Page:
To return all this readable for the spectator who would look at the picture, I decided to attribute a color to each of these 22 polygons and to apply them in every compartment on the striking edge of the object, the natural frame of my picture (fig. 1 and 2).
The choice of colors was sometimes imperative upon me as an obvious fact and put me other times some problems of coherence.
At the beginning the thing turned out to be easy, the number 1, bound to 7, to prime numbers and to all those who have no other common divisor with 360 than 1, took the white color. Then 2 was light yellow. 3 light red. 4, the double of 2 and thus bound to it, took the bright yellow color. 5 inherited from the azurean blue, that was obvious... From there, three primary colors being attributed, the following ones became clearer quite naturally : 6 orange, 8 beige, 9 lively red, 10 light blue more intense.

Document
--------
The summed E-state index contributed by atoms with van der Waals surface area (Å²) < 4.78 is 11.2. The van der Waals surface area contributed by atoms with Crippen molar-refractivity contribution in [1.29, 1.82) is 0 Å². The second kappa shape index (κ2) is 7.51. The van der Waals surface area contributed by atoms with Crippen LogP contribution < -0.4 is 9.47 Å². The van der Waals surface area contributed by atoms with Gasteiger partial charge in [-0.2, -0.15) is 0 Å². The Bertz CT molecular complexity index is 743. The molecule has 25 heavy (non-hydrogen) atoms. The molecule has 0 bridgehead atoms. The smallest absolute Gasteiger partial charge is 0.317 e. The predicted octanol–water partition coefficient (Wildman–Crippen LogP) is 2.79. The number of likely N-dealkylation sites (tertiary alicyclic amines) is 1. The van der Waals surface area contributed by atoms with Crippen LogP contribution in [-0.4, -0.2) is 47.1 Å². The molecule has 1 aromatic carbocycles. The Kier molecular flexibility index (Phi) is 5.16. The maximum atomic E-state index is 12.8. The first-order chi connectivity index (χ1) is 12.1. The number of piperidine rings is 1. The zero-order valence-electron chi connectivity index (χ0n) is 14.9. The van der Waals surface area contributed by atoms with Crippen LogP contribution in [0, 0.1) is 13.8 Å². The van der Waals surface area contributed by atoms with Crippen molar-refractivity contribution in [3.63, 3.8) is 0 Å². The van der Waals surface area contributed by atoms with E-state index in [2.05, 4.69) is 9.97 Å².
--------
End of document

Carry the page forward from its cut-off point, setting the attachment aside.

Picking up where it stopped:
To every new family of numbers, a new family of colors.
With 12 began the series of browns, bound to that of red-orange. 15 was purple, by combination of 3 red and of 5 blue. For 18, the logical result of 3, 6 and 9, a dark red. For 20, the double of 10, the blue intensifies... For 24, a beige darker than that of the 12.
The color of 30 was my first faux pas : I began by attributing it a more intense blue than the one for 20 and less than for 40, but later, by arranging my colors in the "boustrophedon" schedule, I understood that its color must be bound to that of the 60, 90 and 120, so the green was choosen. The 36, another multiple of 12, thus a more intense brown. 40, the double of 20, obtained the last one and the densest of blues.